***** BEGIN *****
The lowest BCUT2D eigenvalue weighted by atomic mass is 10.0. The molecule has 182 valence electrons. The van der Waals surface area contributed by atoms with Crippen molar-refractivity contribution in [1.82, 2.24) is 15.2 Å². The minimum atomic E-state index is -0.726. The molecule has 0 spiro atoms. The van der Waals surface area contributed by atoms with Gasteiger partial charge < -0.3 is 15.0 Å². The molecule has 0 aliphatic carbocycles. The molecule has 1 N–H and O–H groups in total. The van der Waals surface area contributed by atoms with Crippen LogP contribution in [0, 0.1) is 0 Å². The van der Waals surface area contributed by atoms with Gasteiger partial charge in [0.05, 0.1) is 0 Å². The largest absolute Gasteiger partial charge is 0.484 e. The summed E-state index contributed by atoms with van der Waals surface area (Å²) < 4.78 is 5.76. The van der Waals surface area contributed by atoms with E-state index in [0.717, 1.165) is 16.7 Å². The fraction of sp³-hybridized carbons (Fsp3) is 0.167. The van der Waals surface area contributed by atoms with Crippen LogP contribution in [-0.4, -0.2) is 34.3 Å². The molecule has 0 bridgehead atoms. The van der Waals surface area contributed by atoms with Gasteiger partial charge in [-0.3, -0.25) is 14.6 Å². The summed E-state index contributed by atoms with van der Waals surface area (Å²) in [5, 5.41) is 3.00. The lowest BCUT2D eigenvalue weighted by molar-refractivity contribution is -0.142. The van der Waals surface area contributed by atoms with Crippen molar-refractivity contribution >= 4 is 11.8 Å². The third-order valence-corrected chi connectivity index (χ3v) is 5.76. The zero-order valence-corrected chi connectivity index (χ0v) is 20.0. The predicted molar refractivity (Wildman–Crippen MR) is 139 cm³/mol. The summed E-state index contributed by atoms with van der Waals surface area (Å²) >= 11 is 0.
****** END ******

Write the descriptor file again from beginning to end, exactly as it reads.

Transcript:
The lowest BCUT2D eigenvalue weighted by atomic mass is 10.0. The molecule has 182 valence electrons. The van der Waals surface area contributed by atoms with Crippen molar-refractivity contribution in [1.82, 2.24) is 15.2 Å². The minimum atomic E-state index is -0.726. The molecule has 0 spiro atoms. The van der Waals surface area contributed by atoms with Gasteiger partial charge < -0.3 is 15.0 Å². The molecule has 0 aliphatic carbocycles. The molecule has 1 N–H and O–H groups in total. The van der Waals surface area contributed by atoms with Crippen LogP contribution in [0, 0.1) is 0 Å². The van der Waals surface area contributed by atoms with Gasteiger partial charge in [0.05, 0.1) is 0 Å². The largest absolute Gasteiger partial charge is 0.484 e. The summed E-state index contributed by atoms with van der Waals surface area (Å²) < 4.78 is 5.76. The van der Waals surface area contributed by atoms with E-state index in [0.717, 1.165) is 16.7 Å². The fraction of sp³-hybridized carbons (Fsp3) is 0.167. The van der Waals surface area contributed by atoms with Crippen LogP contribution in [-0.4, -0.2) is 34.3 Å². The molecule has 0 bridgehead atoms. The van der Waals surface area contributed by atoms with Gasteiger partial charge in [-0.3, -0.25) is 14.6 Å². The summed E-state index contributed by atoms with van der Waals surface area (Å²) in [5, 5.41) is 3.00. The lowest BCUT2D eigenvalue weighted by molar-refractivity contribution is -0.142. The van der Waals surface area contributed by atoms with Crippen molar-refractivity contribution >= 4 is 11.8 Å². The third-order valence-corrected chi connectivity index (χ3v) is 5.76. The zero-order valence-corrected chi connectivity index (χ0v) is 20.0. The predicted molar refractivity (Wildman–Crippen MR) is 139 cm³/mol. The summed E-state index contributed by atoms with van der Waals surface area (Å²) >= 11 is 0.